Correlates of phrasing in French and German from an experiment with semi-spontaneous speech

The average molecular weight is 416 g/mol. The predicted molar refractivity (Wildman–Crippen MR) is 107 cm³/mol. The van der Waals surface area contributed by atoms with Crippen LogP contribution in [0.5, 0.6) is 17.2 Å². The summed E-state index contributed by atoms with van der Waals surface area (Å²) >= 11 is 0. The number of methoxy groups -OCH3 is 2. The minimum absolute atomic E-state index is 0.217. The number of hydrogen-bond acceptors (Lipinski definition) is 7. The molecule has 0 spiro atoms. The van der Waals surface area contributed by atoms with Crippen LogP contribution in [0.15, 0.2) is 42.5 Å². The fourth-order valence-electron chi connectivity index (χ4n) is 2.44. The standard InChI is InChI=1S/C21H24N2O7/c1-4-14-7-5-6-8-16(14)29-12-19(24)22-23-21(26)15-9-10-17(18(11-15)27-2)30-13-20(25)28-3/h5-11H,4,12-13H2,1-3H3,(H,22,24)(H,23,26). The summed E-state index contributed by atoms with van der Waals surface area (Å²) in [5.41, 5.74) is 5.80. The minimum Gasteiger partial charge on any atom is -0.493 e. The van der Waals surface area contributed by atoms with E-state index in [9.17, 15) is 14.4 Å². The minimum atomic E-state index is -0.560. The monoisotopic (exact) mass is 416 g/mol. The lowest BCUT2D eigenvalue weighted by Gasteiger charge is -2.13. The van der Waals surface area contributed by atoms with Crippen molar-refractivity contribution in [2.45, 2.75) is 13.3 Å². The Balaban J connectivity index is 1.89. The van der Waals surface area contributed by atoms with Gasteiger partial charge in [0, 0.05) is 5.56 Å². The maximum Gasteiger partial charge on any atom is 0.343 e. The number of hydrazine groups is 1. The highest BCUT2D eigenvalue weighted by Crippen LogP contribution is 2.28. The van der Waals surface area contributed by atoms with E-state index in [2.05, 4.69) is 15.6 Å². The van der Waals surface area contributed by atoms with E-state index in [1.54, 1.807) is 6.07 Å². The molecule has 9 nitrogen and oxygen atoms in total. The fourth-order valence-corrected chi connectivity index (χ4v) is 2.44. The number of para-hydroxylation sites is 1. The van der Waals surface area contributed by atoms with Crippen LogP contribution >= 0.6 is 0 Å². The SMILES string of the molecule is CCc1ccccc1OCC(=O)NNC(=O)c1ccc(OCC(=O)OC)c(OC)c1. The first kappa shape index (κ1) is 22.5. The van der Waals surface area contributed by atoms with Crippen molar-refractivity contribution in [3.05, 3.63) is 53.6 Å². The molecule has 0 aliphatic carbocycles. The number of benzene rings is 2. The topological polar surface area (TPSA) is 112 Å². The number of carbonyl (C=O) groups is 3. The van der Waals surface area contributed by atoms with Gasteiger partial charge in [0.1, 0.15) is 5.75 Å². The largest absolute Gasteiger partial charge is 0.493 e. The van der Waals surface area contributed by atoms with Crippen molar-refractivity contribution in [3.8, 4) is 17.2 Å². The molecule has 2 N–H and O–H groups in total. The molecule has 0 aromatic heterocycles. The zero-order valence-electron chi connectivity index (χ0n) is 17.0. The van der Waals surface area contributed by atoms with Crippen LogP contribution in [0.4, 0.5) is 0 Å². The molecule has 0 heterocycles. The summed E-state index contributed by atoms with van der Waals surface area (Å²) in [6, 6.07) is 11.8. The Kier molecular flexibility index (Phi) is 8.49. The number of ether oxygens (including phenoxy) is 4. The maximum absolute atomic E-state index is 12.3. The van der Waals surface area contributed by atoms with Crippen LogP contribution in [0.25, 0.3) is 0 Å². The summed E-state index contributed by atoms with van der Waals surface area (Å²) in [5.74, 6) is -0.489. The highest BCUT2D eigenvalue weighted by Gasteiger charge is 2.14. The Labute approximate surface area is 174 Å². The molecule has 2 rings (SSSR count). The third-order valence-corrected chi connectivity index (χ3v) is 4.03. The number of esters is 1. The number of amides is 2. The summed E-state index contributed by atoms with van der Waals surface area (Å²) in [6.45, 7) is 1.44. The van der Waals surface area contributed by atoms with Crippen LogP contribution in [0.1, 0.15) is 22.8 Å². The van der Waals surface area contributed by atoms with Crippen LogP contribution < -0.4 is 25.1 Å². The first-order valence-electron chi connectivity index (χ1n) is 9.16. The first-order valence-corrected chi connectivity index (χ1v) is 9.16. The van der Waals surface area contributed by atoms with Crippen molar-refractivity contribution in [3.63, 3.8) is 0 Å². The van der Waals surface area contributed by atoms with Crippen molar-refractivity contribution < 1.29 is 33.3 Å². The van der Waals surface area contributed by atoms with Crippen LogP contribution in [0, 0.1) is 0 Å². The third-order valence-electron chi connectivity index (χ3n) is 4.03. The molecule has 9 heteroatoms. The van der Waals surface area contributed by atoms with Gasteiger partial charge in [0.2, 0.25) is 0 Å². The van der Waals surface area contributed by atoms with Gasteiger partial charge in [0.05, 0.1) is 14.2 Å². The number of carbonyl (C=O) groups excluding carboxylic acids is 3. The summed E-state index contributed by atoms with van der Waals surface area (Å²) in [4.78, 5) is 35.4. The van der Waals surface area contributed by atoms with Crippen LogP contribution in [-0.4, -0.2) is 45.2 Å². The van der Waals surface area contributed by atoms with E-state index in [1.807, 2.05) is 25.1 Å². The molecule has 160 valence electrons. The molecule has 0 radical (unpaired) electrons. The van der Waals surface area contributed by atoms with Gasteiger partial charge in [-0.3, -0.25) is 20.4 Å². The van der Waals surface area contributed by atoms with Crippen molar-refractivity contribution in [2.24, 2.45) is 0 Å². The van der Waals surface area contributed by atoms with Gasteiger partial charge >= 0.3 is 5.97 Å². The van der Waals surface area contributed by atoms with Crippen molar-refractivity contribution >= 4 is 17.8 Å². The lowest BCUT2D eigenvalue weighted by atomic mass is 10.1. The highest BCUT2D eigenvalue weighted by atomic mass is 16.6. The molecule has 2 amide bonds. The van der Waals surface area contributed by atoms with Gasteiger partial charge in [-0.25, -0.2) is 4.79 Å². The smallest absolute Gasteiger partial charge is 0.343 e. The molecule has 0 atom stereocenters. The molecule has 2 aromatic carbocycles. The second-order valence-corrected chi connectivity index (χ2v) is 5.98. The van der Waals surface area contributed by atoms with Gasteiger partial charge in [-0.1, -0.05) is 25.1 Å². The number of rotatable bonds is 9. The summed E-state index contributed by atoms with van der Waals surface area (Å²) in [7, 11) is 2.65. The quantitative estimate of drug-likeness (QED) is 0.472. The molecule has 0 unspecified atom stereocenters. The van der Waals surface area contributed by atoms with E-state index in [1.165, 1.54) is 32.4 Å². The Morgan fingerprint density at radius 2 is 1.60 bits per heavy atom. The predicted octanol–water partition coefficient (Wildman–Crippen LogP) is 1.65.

Correlates of prosodic phrasing are examined in a comparative study between two languages, German and French. The material was elicited in a production experiment with 30 speakers of German and 20 speakers of French, who were asked to describe orally the spatial arrangement of toy animals on a table. Prosodic phrasing clearly correlates to syntactic structure in both languages, but tonal excursions correspond to pitch accents plus boundaries in German, and have a demarcative function in French. This difference is explained by the presence vs. absence of lexical stresses in the two languages. It is reflected in the position of tones, which are peripheral in the French prosodic phrases, but are associated with metrical heads in German, and also with final lengthening, which is systematic in French, but not in German. A final difference between the two languages is deaccenting, used in German, but not in French.